We were back on board for a late lunch as the ship repositioned to the coast of Strindberg Land and the huts at Laksehytta. We went ashore on the east side of the river valley as we had spotted musk ox on the tundra. Once ashore we were able to walk closer to these fabulous shaggy beasts as they grazed and then mock sparred with one another, banging their heads together with a resounding thud. We split into groups for walks and photographing the landscape. Those who went to the river’s edge discovered that the Arctic char were running up river to spawn. Glaucous gulls and even two Arctic foxes were trying to feast on them. We could see why one of the huts ashore formerly had been used by fishermen harvesting the char. The other hut is now used by the Sirius Sled Patrol. An abandoned Nansen sledge was outside. The day ended with a wonderful sunset, highlighting a superb coned iceberg and against a backdrop of amazing rock. What a wonderful first day exploring the fjords of East Greenland!
Get to know some of our most famous polar explorers! In previous newsletters, we have written about Willem Barents, Adolf Erik Nordenskiöld and Fridtjof Nansen. This time, we will tell you more about Salomon August Andrée and his ill-fated North Pole expedition.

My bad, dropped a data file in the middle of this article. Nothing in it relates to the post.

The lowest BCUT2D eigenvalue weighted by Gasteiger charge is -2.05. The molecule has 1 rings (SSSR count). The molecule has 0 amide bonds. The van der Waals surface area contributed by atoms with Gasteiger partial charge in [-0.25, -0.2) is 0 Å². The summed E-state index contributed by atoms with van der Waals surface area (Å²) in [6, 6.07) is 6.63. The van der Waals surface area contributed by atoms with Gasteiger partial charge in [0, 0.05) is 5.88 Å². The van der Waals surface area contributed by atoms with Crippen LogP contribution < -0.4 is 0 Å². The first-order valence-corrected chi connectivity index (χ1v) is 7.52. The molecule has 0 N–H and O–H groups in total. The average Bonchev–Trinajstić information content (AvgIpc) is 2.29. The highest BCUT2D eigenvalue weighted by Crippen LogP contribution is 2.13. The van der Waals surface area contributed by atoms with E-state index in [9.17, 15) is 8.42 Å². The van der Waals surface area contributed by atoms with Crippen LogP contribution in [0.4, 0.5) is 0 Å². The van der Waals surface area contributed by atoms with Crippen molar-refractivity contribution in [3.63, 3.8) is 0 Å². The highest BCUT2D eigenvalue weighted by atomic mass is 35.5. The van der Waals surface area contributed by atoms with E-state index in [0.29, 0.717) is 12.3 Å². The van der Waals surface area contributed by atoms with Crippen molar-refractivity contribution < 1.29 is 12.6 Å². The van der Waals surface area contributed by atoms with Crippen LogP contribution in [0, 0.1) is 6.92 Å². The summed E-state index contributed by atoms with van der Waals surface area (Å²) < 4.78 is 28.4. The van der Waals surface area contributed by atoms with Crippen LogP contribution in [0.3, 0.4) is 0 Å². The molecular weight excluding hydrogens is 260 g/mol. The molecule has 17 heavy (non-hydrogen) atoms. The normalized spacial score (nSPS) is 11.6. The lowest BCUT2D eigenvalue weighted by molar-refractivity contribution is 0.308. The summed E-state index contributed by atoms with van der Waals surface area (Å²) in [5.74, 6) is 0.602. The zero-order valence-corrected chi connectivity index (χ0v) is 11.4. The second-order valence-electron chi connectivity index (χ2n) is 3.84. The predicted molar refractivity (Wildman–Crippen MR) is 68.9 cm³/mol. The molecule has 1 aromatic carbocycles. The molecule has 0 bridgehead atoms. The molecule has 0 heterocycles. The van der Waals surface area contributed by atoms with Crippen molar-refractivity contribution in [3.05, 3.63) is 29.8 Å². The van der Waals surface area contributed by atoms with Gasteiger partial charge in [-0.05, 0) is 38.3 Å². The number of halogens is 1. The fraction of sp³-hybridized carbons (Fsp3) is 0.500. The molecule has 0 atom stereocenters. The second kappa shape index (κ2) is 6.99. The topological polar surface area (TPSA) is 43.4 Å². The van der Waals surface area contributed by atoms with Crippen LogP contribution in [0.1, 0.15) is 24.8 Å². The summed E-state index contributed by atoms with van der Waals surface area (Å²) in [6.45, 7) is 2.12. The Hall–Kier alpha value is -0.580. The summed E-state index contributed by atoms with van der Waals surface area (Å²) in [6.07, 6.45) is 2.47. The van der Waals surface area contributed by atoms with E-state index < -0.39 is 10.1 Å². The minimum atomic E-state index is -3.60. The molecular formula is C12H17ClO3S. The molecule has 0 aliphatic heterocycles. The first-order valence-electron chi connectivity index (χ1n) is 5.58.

On 11th July, 1897, a hydrogen balloon lifted from Danskøya west of Spetsbergen and headed north. The balloon was called Örnen (meaning “the eagle” in Swedish) and carried the three expedition members, Salomon August Andrée, Knut Fraenkel and Nils Strindberg. Their aim was to be the first to set foot on the North Pole.
As a subsequence of the contemporary nationalism during the 19th century and rivalry against Norway, which had quite some advantage in the run for the Polar Regions, Andrée’s expedition received plenty of support from scientists and sponsors back in Sweden. Andrée had participated in the Swedish expedition to Svalbard during the first International Polar year in 1882-1883. Another participant was Nils Ekholm, who was supposed to come with on the journey to the North Pole as a meteorologist, but during the summer before the departure Ekholm came to the conclusion that the balloon wasn’t dense enough and lost too much hydrogen. He demanded Andrée to solve the problem, but Andrée did not agree and as an outcome of their dispute Ekholm quit the expedition. His place was instead given to Knut Fraenkel.
Despite the warning signs Andrée followed his plan, which resulted in a lot of commotion during the first minutes after take-off. The draglines that were supposed to steer the balloon were tangled by friction, causing them to loosen from their mountings and the balloon itself. Weight was also decreased with the purpose to not lose height, but instead the balloon rose 700 meters. The low air pressure resulted in that even more hydrogen was lost and 64 hours after departure the balloon crashed on the pack ice. The expedition members began a difficult and almost three months long journey across the ice and finally set camp at Andréeneset on Kvitøya. Not until 33 years later the crew of the vessel Bratvaag found their remains and a variety of items labelled “Andrée Expedition". What actually happened on the island is still today a mystery…